Often when writers talk about writing they talk about the importance of reading. They talk about writing communities and ways to keep themselves inspired. They talk about practical solutions for writer’s block, making money, applying for grants, etc. Every time I hear this advice I feel a little bit nauseous. It puts me in a shaky mood.
I don’t know if it’s an attempt to be humble, or to align themselves with American, product-oriented sensibilities, but the advice feels aimed at an audience of investors. It sounds convincing but it feels fake. It implies an equation: if you do X, you will write Y. If you read this poet, this book on craft, if you keep trying to edit and workshop your poems, you will eventually reach your goals. I think what bothers me about this advice is that it ignores the power of experience. It ignores life. It suggests that poetry is about learning, rather than doing, reflecting the world, rather than being in the world.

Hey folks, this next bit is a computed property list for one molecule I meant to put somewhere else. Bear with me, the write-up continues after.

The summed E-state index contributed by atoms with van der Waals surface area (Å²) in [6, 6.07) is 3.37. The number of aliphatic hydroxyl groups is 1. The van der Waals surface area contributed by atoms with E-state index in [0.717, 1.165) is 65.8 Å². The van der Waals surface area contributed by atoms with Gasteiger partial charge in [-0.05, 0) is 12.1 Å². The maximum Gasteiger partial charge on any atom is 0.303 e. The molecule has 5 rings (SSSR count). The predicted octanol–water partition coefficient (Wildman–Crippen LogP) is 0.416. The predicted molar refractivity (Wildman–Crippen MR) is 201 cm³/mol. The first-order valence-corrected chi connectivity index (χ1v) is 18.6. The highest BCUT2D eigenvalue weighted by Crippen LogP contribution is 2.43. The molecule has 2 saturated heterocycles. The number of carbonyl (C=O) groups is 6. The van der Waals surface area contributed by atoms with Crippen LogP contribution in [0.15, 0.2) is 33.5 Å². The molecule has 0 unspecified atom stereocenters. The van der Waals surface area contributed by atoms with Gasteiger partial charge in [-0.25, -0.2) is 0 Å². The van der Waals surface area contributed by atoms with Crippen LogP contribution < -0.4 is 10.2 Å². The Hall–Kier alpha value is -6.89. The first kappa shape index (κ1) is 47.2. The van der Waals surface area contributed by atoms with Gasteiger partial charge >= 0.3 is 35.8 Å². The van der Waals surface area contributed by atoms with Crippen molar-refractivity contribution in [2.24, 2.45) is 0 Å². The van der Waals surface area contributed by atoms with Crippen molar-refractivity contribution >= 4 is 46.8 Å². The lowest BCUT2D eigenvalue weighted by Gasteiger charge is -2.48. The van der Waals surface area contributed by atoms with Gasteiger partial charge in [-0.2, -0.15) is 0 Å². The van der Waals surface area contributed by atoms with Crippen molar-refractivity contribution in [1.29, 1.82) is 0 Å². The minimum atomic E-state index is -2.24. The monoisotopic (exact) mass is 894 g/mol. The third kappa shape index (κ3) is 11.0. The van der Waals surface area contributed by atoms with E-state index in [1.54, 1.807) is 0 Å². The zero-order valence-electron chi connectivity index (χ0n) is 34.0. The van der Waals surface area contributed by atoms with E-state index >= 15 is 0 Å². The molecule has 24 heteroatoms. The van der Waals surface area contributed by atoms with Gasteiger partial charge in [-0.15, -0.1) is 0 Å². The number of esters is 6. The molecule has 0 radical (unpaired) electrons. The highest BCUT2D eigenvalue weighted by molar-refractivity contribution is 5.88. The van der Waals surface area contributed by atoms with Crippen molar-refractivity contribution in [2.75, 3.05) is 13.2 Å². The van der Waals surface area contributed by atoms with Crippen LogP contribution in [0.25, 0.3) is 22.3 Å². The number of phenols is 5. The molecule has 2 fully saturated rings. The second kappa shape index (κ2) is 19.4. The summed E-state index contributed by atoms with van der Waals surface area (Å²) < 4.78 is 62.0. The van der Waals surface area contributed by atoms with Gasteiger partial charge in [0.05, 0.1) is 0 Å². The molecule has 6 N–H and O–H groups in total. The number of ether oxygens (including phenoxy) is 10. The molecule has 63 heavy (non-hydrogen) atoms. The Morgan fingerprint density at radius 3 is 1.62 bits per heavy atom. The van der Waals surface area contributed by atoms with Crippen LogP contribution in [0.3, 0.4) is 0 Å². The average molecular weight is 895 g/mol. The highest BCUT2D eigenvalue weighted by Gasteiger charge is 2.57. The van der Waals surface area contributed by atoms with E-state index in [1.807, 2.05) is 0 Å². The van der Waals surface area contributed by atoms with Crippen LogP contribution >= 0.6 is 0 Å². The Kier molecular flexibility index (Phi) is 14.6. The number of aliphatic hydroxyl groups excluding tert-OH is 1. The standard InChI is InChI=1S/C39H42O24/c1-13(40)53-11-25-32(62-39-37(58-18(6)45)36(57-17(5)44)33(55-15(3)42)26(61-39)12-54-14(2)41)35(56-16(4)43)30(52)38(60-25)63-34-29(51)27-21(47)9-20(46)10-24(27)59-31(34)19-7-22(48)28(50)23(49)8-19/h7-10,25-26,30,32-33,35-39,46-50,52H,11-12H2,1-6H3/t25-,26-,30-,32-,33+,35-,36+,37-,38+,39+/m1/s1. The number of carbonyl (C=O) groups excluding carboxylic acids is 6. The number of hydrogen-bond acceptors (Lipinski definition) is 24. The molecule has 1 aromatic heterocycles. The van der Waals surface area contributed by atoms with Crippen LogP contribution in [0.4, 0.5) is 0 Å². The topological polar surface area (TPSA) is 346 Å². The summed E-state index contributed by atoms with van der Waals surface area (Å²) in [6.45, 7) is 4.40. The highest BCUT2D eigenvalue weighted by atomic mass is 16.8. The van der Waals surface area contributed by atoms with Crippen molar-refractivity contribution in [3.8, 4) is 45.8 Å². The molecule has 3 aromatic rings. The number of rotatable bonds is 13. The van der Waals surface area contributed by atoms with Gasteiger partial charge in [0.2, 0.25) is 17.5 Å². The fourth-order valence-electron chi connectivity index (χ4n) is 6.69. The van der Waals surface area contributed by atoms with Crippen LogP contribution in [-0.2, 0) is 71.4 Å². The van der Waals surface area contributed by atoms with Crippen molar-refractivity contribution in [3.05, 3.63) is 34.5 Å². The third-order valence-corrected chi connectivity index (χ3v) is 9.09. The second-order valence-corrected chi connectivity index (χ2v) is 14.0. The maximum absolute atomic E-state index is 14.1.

This might sound strange, but when I think about where I learned to write, what drives my work, I think about rollerblading. I don’t think about reading other poets. I don’t think about classes in college. I think about rolling over a concrete surface, searching a city for ledges and rails and anything else I could skate.
To give some context, I was raised in a small town in southern Minnesota, a block from a cereal factory and a train yard. Two blocks in the other direction was the church where my dad worked as a pastor. The other directions brought a river, an old folks home, and eventually fields and fields of corn.